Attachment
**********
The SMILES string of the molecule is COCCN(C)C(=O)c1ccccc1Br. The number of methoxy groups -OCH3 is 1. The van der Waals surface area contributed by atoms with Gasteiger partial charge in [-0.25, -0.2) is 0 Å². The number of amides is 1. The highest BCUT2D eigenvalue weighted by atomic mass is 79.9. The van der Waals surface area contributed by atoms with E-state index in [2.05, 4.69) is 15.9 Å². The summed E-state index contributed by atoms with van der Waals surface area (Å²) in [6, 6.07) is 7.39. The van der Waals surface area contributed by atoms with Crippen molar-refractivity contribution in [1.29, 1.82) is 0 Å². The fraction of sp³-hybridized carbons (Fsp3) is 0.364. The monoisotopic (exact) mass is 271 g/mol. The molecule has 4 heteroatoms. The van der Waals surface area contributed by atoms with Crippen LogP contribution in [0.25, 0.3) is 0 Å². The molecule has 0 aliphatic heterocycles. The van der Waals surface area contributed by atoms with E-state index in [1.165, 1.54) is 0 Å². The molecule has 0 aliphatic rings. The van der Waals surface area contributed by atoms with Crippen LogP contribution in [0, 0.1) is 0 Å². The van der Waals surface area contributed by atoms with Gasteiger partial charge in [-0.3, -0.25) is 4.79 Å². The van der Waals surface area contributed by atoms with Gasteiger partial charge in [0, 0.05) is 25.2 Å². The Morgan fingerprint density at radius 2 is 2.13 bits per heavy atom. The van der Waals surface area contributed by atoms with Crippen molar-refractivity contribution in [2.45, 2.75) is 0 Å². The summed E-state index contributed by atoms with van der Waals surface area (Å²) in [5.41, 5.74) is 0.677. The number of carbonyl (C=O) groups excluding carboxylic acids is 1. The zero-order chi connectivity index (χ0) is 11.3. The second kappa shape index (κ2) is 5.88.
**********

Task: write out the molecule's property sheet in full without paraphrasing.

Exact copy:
The SMILES string of the molecule is COCCN(C)C(=O)c1ccccc1Br. The number of methoxy groups -OCH3 is 1. The van der Waals surface area contributed by atoms with Gasteiger partial charge in [-0.25, -0.2) is 0 Å². The number of amides is 1. The highest BCUT2D eigenvalue weighted by atomic mass is 79.9. The van der Waals surface area contributed by atoms with E-state index in [2.05, 4.69) is 15.9 Å². The summed E-state index contributed by atoms with van der Waals surface area (Å²) in [6, 6.07) is 7.39. The van der Waals surface area contributed by atoms with Crippen molar-refractivity contribution in [1.29, 1.82) is 0 Å². The fraction of sp³-hybridized carbons (Fsp3) is 0.364. The monoisotopic (exact) mass is 271 g/mol. The molecule has 4 heteroatoms. The van der Waals surface area contributed by atoms with Crippen LogP contribution in [0.25, 0.3) is 0 Å². The molecule has 0 aliphatic heterocycles. The van der Waals surface area contributed by atoms with E-state index in [1.165, 1.54) is 0 Å². The molecule has 0 aliphatic rings. The van der Waals surface area contributed by atoms with Crippen LogP contribution in [0, 0.1) is 0 Å². The van der Waals surface area contributed by atoms with Gasteiger partial charge in [-0.3, -0.25) is 4.79 Å². The van der Waals surface area contributed by atoms with Gasteiger partial charge in [0, 0.05) is 25.2 Å². The Morgan fingerprint density at radius 2 is 2.13 bits per heavy atom. The van der Waals surface area contributed by atoms with Crippen molar-refractivity contribution in [2.45, 2.75) is 0 Å². The summed E-state index contributed by atoms with van der Waals surface area (Å²) in [5.41, 5.74) is 0.677. The number of carbonyl (C=O) groups excluding carboxylic acids is 1. The zero-order chi connectivity index (χ0) is 11.3. The second kappa shape index (κ2) is 5.88.